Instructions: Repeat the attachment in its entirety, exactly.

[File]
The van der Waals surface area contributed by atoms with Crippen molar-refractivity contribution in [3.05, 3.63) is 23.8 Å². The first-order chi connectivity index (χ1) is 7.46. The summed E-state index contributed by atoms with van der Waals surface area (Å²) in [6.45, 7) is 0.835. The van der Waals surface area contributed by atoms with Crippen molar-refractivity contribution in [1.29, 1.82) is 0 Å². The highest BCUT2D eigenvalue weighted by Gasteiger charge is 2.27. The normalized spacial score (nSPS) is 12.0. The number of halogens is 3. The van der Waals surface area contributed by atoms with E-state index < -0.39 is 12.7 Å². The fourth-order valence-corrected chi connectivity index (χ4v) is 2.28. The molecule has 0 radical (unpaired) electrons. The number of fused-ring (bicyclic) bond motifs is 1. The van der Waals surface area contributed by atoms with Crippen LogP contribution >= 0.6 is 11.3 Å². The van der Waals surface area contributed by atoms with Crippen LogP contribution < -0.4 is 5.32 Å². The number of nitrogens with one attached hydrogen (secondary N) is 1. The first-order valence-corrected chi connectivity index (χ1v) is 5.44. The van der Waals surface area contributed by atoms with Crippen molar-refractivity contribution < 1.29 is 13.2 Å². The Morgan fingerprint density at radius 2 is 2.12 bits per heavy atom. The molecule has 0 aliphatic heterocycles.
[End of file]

The van der Waals surface area contributed by atoms with Crippen molar-refractivity contribution in [3.05, 3.63) is 23.8 Å². The first-order chi connectivity index (χ1) is 7.46. The summed E-state index contributed by atoms with van der Waals surface area (Å²) in [6.45, 7) is 0.835. The van der Waals surface area contributed by atoms with Crippen molar-refractivity contribution in [1.29, 1.82) is 0 Å². The highest BCUT2D eigenvalue weighted by Gasteiger charge is 2.27. The normalized spacial score (nSPS) is 12.0. The number of halogens is 3. The van der Waals surface area contributed by atoms with E-state index < -0.39 is 12.7 Å². The fourth-order valence-corrected chi connectivity index (χ4v) is 2.28. The molecule has 0 radical (unpaired) electrons. The number of fused-ring (bicyclic) bond motifs is 1. The van der Waals surface area contributed by atoms with Crippen LogP contribution >= 0.6 is 11.3 Å². The van der Waals surface area contributed by atoms with Crippen LogP contribution < -0.4 is 5.32 Å². The number of nitrogens with one attached hydrogen (secondary N) is 1. The first-order valence-corrected chi connectivity index (χ1v) is 5.44. The van der Waals surface area contributed by atoms with Crippen molar-refractivity contribution < 1.29 is 13.2 Å². The Morgan fingerprint density at radius 2 is 2.12 bits per heavy atom. The molecule has 0 aliphatic heterocycles.